HomeFeaturesSlow and Silent death of HP webOS devices: The final goodbye?

Slow and Silent death of HP webOS devices: The final goodbye?

HP webOS Devices Killed

Ok! It wasn’t really a silent death for the HP webOS devices, as it did appear like it was going to happen anyway. Even if there were murmured whispers of ill-fate coming upon the webOS platform soon, not everyone expected it spring up so suddenly. As speculations, rumors and official statements too are all mixed up the scenario must pretty much be a confusing one for both fans and worst still for those who already own a device based on the system. We can’t help but wonder what really went wrong.


HP obviously seemed all geared up to take on its rivals, Apple to be precise when it acquired Palm for a whopping $1.2 billion a year ago. And while the phones still lasted longer, the TouchPad sadly was abandoned in less than a two-month period. Best Buy managed to sell out around 25,000 units of the device and HP did see the slate not having garnered the anticipated attention already. Even the $100 price cut didn’t do much for the by now clearly doomed device. If HP’s intention was beating Apple at its game, the company had evidently failed. It stood nowhere close to the 1 million sale figures that the iPad had reached within a month of it being launched.

HP’s CEO Leo Apotheker summed it up by saying, “Consumers are changing the use of their PC. The tablet effect is real and sales of the TouchPad are not meeting our expectations. The velocity of change in the personal device marketplace continues to increase as the competitive landscape is growing increasingly more complex especially around the personal computing arena, the tablet effect is real”.


There’s no denying the tough competition every other tablet manufacturer faces with iOS and Android around. While one has the hardware doing much of the talking for it, the other software gets a pat on the back. When HP partnered with Palm, the latter was already down in the dumps, and almost every webOS fan hoped HP to up the ante. But the PC-maker was almost certainly confused if not ignorant with the HP webOS devices. With so much goodness in the PC terrain to back its worth, surprising as it was, the company did nothing exceptional to the otherwise top-notch software. Even as the TouchPad didn’t open up to rave reviews, the platform didn’t seem like the reason for the backlash it faced. In fact the system had multi-tasking as its stronger point, something most tablets have far from achieved even now.

Did the HP TouchPad hit markets before it was actually prepared to leave the stable is also a question asked by many. Considering HP didn’t get any carriers really committed to selling its webOS devices further says a lot. What or should we say ‘who’ killed the webOS devices then? It’s without doubt HP that’s going to have to take up the blame for messing up what could have been the next-generation mobile platform. And simply not being able to generate enough interest in the HP webOS devices is one of the main reasons why.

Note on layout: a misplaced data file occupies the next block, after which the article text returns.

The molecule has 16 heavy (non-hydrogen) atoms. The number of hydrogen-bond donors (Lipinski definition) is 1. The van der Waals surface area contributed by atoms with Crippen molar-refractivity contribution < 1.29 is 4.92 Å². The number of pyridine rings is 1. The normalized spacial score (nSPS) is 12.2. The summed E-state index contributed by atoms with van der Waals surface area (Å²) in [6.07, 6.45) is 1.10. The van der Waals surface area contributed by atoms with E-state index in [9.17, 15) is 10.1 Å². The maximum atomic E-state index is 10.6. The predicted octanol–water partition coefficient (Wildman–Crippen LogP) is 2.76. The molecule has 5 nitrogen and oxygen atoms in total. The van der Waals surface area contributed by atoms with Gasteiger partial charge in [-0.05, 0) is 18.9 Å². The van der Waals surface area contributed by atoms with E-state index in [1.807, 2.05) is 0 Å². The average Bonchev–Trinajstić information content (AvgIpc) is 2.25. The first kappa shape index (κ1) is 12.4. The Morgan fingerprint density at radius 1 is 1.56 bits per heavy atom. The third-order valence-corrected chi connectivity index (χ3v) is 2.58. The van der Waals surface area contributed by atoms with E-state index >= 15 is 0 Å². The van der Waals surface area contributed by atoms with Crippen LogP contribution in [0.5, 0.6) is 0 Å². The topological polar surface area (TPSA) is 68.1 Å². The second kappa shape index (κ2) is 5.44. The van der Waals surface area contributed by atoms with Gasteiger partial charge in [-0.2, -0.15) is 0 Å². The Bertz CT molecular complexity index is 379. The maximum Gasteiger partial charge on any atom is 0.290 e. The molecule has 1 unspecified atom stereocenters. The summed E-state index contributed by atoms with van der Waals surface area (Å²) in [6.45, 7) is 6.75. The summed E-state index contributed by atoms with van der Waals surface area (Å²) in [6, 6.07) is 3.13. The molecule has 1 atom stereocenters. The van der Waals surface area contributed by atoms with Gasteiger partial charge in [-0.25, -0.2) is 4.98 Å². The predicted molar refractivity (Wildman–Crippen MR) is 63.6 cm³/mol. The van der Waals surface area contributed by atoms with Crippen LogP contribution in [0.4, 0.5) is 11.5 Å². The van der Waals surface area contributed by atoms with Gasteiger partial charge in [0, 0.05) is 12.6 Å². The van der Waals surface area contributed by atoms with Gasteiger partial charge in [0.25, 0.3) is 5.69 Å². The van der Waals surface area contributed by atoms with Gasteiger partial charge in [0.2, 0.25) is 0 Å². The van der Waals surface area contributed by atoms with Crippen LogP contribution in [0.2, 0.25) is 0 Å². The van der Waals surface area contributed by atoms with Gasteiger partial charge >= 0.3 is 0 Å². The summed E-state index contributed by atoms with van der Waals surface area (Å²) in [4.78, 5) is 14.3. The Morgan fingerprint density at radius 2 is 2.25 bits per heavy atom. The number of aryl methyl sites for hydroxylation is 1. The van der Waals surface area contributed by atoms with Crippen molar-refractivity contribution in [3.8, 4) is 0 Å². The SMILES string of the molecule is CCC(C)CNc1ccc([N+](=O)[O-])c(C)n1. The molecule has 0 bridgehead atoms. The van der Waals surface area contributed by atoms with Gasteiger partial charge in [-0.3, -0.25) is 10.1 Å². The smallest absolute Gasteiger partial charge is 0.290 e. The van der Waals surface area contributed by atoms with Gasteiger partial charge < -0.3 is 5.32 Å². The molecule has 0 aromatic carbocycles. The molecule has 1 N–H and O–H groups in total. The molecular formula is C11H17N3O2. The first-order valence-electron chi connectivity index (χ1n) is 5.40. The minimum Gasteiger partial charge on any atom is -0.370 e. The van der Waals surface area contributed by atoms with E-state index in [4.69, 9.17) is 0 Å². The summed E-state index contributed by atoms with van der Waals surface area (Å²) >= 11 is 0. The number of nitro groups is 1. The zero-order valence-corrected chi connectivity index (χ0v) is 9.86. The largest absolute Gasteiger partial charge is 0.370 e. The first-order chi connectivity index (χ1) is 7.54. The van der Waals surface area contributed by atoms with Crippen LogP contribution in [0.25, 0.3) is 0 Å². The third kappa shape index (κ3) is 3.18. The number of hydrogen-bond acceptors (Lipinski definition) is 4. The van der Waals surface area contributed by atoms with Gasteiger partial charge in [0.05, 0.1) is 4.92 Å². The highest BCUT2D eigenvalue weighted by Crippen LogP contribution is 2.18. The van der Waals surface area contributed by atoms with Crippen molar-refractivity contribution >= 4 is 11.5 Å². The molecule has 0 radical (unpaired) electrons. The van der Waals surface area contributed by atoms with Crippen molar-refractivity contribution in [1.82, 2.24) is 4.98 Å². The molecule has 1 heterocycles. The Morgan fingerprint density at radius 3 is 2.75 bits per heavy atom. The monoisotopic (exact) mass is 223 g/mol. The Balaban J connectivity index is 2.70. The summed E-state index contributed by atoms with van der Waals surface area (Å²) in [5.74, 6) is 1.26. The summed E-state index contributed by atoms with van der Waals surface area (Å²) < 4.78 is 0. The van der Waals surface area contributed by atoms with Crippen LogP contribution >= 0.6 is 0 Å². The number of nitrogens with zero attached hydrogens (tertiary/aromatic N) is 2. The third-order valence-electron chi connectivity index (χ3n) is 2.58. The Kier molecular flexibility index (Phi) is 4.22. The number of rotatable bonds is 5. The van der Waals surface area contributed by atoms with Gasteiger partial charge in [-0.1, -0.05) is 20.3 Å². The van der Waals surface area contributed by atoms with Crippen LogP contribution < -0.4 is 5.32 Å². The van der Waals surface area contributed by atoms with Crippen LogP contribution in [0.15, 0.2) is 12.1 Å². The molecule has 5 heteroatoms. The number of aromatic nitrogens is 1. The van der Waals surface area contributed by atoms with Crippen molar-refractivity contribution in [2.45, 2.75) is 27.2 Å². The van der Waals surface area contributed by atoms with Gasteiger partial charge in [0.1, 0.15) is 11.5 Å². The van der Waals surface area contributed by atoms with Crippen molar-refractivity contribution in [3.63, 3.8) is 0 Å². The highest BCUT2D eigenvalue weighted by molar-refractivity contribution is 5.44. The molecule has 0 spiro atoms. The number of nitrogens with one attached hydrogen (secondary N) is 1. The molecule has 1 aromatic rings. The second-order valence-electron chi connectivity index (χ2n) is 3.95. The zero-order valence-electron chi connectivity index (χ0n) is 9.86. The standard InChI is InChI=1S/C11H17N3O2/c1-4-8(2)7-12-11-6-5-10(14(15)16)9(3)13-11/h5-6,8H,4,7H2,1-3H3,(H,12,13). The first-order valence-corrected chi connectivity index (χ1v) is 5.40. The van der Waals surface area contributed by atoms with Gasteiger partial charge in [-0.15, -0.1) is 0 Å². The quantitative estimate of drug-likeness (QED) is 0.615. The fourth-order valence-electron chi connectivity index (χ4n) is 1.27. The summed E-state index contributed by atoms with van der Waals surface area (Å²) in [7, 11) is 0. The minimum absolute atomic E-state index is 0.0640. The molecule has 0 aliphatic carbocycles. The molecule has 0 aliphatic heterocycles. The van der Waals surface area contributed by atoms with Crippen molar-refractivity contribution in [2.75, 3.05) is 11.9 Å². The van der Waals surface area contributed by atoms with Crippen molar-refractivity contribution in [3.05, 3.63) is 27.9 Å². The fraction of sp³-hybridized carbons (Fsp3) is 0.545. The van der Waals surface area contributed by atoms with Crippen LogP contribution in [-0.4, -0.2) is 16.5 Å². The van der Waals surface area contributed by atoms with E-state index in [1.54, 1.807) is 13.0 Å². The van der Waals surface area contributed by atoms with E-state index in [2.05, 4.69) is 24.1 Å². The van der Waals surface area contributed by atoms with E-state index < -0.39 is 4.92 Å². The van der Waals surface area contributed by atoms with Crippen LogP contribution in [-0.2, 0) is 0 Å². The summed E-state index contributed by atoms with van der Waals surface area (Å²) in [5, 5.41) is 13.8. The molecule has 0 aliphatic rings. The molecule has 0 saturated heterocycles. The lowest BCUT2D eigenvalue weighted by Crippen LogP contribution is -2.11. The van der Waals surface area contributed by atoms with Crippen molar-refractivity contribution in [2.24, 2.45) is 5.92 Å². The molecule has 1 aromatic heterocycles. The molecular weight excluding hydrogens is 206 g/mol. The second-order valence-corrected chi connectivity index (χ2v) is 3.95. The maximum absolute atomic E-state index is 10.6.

Revolutionary hardware was what most consumers at least those already owning the old-school Palm phones were expecting. But HP preferred to employ the tried and tested design without really adding any cool factor to the products. 8 iterations of the webOS are available presently. Add to it an insistence on not releasing timely updates for the HP webOS devices further pushed back both developers and end-users eventually. In fact The Next Web reports that the platform apparently ran faster by almost two times on the iPad 2.

What’s next?

We aren’t very sure what head of HP’s webOS global business unit, Stephen DeWitt meant when he said “We are not walking away from webOS.” The future of the OS with HP at least looks blurred for now. With the TouchPad already resting in peace, it won’t be long before we should be saying our final goodbyes to the Pre phones too. So what’s next for the operating system? HP has the chance of the operating system being licensed and as HP VP Richard Kerris puts it in a tweet the company could ‘explore the best hardware partner’. Open sourcing the platform is another option as well. In a more simple turn of events, for all you know, HP may just sell it off completely and yes move on.

If not the best, it was definitely one of the most worthy platforms to really be giving the iOS sleepless nights. Alas! It’s time came too soon thanks to the dull hardware. As HP is in talks for spinning off its PC business too, what the future holds for the webOS is difficult to tell and we can only wait and watch. Who do you think would be the next victim of this tablet war? What BlackBerry Playbook or Motorola Xoom! Let’s see.